A saving grace perhaps is the Practice section, which gives you something the Challenge mode doesn’t: the ability to choose individual levels and learn to master them. Challenge forces you to play through every level, in a way to have you contend with the leaderboard system that frankly is entirely redundant. Using a continue forces your score to reset meaning later on your cumulated score is over a handful of levels, not worlds. Attempting to get through the entirety of Advanced without a singular continue used is a major waste of time, and using continues to do so means your score is severely diminished when you reach the end-game scenario to submit your score.
The aim doesn’t become about getting a high score in spite of the leaderboard – which is what it should really be about, this being a time-based puzzle game – and instead about surviving for as long as you can. Even if the multiplayer functionality extended beyond trying valiantly to get someone in your actual vicinity to play with you, the leaderboard system would still be a waste.
There’s a Party mode that lets you play mini-games catered to both the game formula and the Vita, but without people to play with the entertainment value of these is critically minimal. There’s actually a fully-fledged online section where you should be a forum through which to compete with other players… but without any actual players online for you to play with – as appears to be the case – the entire multiplayer aspect of Banana Splitz is needless.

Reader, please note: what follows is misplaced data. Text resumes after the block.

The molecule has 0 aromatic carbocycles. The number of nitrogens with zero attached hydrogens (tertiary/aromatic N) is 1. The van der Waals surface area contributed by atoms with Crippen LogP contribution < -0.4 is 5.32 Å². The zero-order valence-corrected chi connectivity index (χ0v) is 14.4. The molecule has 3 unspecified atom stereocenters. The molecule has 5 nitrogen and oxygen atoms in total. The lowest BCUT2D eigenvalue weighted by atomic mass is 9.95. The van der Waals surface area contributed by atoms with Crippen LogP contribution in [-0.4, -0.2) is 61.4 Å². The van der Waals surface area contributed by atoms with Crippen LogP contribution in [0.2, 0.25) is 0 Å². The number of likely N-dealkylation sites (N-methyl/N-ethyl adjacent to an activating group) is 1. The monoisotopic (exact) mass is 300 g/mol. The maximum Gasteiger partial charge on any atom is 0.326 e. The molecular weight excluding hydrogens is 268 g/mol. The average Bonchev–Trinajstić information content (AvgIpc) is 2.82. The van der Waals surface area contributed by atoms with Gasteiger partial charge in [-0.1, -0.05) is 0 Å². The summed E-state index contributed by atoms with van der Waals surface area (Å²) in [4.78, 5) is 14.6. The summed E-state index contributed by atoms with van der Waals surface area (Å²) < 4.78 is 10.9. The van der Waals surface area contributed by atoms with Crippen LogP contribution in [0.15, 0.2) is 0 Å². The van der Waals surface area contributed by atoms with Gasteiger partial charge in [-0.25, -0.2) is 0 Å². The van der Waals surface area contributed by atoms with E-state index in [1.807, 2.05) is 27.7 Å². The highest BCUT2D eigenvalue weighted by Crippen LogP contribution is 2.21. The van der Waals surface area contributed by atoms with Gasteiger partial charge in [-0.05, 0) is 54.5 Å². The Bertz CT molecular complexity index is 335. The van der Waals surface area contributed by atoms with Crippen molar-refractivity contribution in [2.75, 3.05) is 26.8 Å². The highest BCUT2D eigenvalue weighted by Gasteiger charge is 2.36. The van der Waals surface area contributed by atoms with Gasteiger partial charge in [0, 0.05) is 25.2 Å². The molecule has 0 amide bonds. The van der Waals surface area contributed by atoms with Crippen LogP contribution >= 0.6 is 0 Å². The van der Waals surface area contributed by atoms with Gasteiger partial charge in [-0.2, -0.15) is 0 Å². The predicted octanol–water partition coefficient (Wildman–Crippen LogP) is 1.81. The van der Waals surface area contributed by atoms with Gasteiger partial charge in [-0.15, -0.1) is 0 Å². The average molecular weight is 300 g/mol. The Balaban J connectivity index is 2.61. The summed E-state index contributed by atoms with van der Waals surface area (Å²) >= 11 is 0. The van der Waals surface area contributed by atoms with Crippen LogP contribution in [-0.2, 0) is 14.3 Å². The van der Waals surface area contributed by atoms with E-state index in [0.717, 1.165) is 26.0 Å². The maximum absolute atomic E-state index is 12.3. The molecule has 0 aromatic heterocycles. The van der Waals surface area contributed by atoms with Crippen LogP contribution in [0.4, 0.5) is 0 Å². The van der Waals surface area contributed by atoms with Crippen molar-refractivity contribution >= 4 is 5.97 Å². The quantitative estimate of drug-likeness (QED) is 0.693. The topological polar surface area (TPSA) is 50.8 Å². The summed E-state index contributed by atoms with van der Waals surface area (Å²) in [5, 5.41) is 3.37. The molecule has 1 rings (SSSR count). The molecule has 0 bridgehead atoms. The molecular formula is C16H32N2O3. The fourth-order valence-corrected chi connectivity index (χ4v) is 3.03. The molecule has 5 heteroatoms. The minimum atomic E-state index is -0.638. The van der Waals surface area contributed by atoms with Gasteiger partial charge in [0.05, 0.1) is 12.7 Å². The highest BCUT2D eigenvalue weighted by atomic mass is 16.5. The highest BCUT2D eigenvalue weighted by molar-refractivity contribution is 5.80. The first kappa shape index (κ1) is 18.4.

I don’t know if SEGA expected people to keep the online portion active or not. There won’t be that many players to begin with: even with the rapid price-drop the Vita isn’t particularly a console with online multiplayer in mind beyond sharing capabilities, and SEGA should really have focused on making the single player better.
As it stands, the amount of content hidden within a poorly devised labyrinth of a menu layout is deceptive. There’s an Edit function which suggests level customisation but instead allows you to edit a photo of a level you’ve taken. The ability to create levels using the Vita’s camera function is another feature that’s disappointingly not what it’s cracked up to be: you can take a photo of a real object and the game will create a level based on it, but the game manipulates the photo to the point where the object is pretty much irrelevant; subsequently playing the created levels is a vacuous extension of a tacky tacked-on feature.
Super Monkey Ball Banana Splitz to an extent caters well to the Vita and was a logical choice for SEGA in choosing their contribution to the system, yet it serves as a reminder that the series’ charm is fading and the same old formula is wearing thin.
Beneath the shiny surface layer visuals and casual quick-burst entertainment is a game that falls short of being worthy of purchase.